- The Washington Times - Tuesday, November 23, 2004

Rarely has a national security issue of major importance become a subject of distortion and spin like the debate over the intelligence reform bill on Capitol Hill — the outcome of which will determine how U.S. intelligence agencies and our military function for a generation to come. This is particularly true of the heated debate now taking place over how much power should be given to a new director of national intelligence.

Along with House Armed Services Committee Chairman Duncan Hunter, one of the most respected defense experts on Capitol Hill, the Joint Chiefs of Staff and other elements within the Defense Department have raised serious questions about the far-reaching authority granted to the intelligence director under the Senate version of the bill. Specifically, Mr. Hunter believes that the Senate bill would interfere with the military’s access to intelligence on the battlefield.

Right now, Mr. Hunter points out, Army units, Marines and U.S. special forces use intelligence gleaned from overhead satellites to target enemy troops. In order to do this, they need to work closely with combat support agencies like the National Security Agency and National Reconnaissance Office. It is essential that there be a well-functioning chain of command between the American troops on the ground, the Defense Department and the people who operate the satellites. This was particularly critical during the recent fighting in Fallujah, where American troops relied on satellite photos to watch the terrorists they were seeking to kill.

Athough President Bush has agreed to the Senate proposal, administration officials acknowledge there is real concern that its version of the bill could undercut a system that is working well. As one official told this newspaper on Monday, the Senate measure could produce the following scenario: Every time the generals want to move a satellite to help a commander quickly obtain overhead images of the enemy or intercepted communications, they would have to get the approval of the new director of national intelligence. Noting the Fallujah experience, Mr. Hunter adds that the Senate bill “translates into ineffectiveness on the battlefield and, at worse, combat casualties.”

When asked to give his opinion on the Senate bill and an alternative measure proposed by Mr. Hunter that would preserve the current chain of command, Gen. Richard Myers, the chairman of the Joint Chiefs of Staff, endorsed the California Republican lawmaker’s version. So, too, have the heads of the Air Force, Army, Marine Corps and Navy. The truth is that the very idea of shifting control of defense intelligence agencies away from the Pentagon (as embodied in the Senate bill) is a proposal to “fix” a nonexistent problem: When Thomas Kean and Lee Hamilton, chairman and vice chairman of the September 11 commission, testified on Capitol Hill, both acknowledged in response to a question from Mr. Hunter their panel had come across no specific instance of a failure or negligence on the part of a Department of Defense agency.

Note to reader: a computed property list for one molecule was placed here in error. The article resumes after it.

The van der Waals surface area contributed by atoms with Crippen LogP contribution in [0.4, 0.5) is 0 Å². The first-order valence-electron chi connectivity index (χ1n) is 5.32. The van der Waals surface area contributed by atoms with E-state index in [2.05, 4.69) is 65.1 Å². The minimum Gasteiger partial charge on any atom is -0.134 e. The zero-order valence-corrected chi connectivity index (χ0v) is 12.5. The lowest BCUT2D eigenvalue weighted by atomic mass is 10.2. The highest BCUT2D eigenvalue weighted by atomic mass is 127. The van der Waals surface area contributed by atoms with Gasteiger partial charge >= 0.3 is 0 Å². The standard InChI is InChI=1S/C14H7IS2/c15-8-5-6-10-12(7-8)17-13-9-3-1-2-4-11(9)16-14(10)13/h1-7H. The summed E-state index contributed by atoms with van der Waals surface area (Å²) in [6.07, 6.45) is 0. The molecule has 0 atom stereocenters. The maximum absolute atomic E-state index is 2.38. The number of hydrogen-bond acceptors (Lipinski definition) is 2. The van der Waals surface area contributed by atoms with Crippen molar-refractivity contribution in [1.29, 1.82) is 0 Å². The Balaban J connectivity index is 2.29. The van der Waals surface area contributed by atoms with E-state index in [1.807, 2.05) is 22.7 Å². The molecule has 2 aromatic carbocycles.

Unfortunately, the response from some senators and some sectors of the press to Mr. Hunter’s substantive concerns has been to portray him as undermining national security in order to preserve his bureaucratic turf. At one level, these charges are slanderous, given that Mr. Hunter’s son, a Marine, just completed a tour of duty in Iraq. Chairman Hunter is trying to protect his son, and all other young heroes — not his turf. If supporters of the Senate bill have substantive arguments to make that would explain why they are right and the Joint Chiefs and Mr. Hunter are wrong, they should make them. If not, they should accede to the House position. If the Senate refuses to budge, then the best course of action would be to revisit the issue next year.

Mr. Hunter is not the only lawmaker who has unjustly had his motives impugned. House Judiciary Committee Chairman Jim Sensenbrenner has been maligned for working to see to it that provisions making it harder for illegal immigrants to obtain driver’s licenses are not stripped from the bill. For supporting Messrs. Hunter and Sensenbrenner, the overwhelming majority of House Republicans are wrongly being blamed by some sectors of the media for Congress’s inability to pass an intelligence reform measure. But in reality, Messrs. Hunter and Sensenbrenner and their Republican colleagues should be commended for working to strengthen the intelligence reform bill.

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